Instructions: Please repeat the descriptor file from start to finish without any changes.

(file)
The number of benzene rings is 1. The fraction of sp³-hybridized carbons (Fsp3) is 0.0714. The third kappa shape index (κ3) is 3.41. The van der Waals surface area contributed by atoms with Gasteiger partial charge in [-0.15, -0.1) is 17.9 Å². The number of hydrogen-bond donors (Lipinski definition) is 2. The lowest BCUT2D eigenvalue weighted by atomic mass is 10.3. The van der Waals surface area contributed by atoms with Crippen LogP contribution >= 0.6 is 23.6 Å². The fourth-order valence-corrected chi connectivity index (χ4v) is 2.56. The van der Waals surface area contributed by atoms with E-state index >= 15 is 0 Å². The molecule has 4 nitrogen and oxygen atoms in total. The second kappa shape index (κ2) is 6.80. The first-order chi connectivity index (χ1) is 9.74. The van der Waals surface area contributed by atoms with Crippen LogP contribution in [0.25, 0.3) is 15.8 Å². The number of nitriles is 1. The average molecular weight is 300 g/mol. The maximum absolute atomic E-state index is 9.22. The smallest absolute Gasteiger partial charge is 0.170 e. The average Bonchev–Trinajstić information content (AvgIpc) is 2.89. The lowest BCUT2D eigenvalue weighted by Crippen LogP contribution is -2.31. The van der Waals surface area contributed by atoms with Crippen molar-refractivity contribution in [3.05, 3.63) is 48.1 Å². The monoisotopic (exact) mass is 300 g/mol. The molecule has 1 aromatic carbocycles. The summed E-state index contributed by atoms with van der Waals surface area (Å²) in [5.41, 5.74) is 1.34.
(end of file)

The number of benzene rings is 1. The fraction of sp³-hybridized carbons (Fsp3) is 0.0714. The third kappa shape index (κ3) is 3.41. The van der Waals surface area contributed by atoms with Gasteiger partial charge in [-0.15, -0.1) is 17.9 Å². The number of hydrogen-bond donors (Lipinski definition) is 2. The lowest BCUT2D eigenvalue weighted by atomic mass is 10.3. The van der Waals surface area contributed by atoms with Crippen LogP contribution >= 0.6 is 23.6 Å². The fourth-order valence-corrected chi connectivity index (χ4v) is 2.56. The van der Waals surface area contributed by atoms with E-state index >= 15 is 0 Å². The molecule has 4 nitrogen and oxygen atoms in total. The second kappa shape index (κ2) is 6.80. The first-order chi connectivity index (χ1) is 9.74. The van der Waals surface area contributed by atoms with Crippen LogP contribution in [0.25, 0.3) is 15.8 Å². The number of nitriles is 1. The average molecular weight is 300 g/mol. The maximum absolute atomic E-state index is 9.22. The smallest absolute Gasteiger partial charge is 0.170 e. The average Bonchev–Trinajstić information content (AvgIpc) is 2.89. The lowest BCUT2D eigenvalue weighted by Crippen LogP contribution is -2.31. The van der Waals surface area contributed by atoms with Crippen molar-refractivity contribution in [3.05, 3.63) is 48.1 Å². The monoisotopic (exact) mass is 300 g/mol. The molecule has 1 aromatic carbocycles. The summed E-state index contributed by atoms with van der Waals surface area (Å²) in [5.41, 5.74) is 1.34.